3. He’s a tireless campaigner

Running for president is an absolute grind. You have to wake up a lot of mornings in some nondescript hotel room in Iowa or New Hampshire, with the thermometer hovering in the single digits and snow falling and spend the next 18 hours acting as though every person you meet is the single greatest person you have ever met. That’s very, very difficult. But Booker’s 2018 schedule – in which he campaigned like crazy for candidates all over the country – suggests he has the energy to do it and the understanding of what it takes. Plus, at 49, he will be nearly three decades younger than some of the other candidates in the race, which should help him manage the grind a bit better.

4. He’s largely unproven as a candidate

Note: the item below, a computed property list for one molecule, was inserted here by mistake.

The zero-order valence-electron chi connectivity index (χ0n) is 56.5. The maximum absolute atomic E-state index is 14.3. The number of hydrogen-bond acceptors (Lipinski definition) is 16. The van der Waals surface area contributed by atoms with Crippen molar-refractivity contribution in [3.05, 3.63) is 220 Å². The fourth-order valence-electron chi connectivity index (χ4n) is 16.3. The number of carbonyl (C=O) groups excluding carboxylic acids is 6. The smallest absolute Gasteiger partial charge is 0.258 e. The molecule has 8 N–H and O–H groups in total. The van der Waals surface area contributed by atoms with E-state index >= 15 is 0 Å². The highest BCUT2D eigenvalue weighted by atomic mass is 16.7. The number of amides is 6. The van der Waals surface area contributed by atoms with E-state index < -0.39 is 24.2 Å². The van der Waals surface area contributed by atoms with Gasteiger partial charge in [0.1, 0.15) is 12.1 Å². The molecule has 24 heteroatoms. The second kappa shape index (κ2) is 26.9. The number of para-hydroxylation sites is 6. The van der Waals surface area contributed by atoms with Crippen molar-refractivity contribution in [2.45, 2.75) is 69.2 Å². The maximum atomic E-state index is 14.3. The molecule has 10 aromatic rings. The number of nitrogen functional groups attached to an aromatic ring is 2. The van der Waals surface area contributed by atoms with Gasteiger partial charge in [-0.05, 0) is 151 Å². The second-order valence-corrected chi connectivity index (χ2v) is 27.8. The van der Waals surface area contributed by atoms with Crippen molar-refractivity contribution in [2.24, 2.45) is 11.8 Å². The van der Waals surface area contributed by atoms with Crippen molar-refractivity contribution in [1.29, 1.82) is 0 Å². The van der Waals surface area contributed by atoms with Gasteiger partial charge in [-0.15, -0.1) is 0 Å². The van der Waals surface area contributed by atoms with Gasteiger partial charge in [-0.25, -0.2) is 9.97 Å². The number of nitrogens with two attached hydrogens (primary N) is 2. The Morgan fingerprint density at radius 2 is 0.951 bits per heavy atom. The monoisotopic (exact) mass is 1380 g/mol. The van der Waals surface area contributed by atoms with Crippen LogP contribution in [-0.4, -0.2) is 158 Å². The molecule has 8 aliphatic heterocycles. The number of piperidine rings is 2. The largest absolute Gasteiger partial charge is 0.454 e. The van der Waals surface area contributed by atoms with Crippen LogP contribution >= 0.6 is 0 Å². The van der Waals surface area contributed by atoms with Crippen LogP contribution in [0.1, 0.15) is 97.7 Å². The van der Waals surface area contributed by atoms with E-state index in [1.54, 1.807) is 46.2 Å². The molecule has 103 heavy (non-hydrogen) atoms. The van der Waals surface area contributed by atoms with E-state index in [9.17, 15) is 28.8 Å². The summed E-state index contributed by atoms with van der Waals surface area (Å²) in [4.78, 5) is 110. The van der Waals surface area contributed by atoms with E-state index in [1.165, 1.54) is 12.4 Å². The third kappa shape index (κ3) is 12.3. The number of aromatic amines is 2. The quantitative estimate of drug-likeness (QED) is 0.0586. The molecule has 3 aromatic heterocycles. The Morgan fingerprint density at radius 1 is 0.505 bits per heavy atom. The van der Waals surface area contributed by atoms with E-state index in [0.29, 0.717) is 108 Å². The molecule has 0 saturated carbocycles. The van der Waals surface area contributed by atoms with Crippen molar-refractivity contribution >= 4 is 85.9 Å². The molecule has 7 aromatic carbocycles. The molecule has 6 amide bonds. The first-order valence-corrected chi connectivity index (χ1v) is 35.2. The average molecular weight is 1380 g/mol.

Booker has never really faced a deep dive into his background from a well-funded opponent. And his 2013 special election victory to the Senate raised some questions about whether he could stand up to that sort of scrutiny. There was the odd direct messages on Twitter with a stripper from Oregon that were never fully explained. And the mysterious figure of “T-Bone,” a drug dealer who Booker said once threatened to kill him. The problem was that when reporters went looking for T-Bone, no one could find him. And although Booker had repeatedly spoken of the man as though he was a real-live person, it appears as though there is no actual T-Bone. ‘“He is an archetype of so many people that are out there,” Booker said in 2007. “He is 1,000% a real person.” Which, like, still leaves things cloudy. Is T-Bone a real person? Or an archetype? Booker doesn’t lose a presidential race based on this question. But it does suggest he has some work to do on his back story. And fast.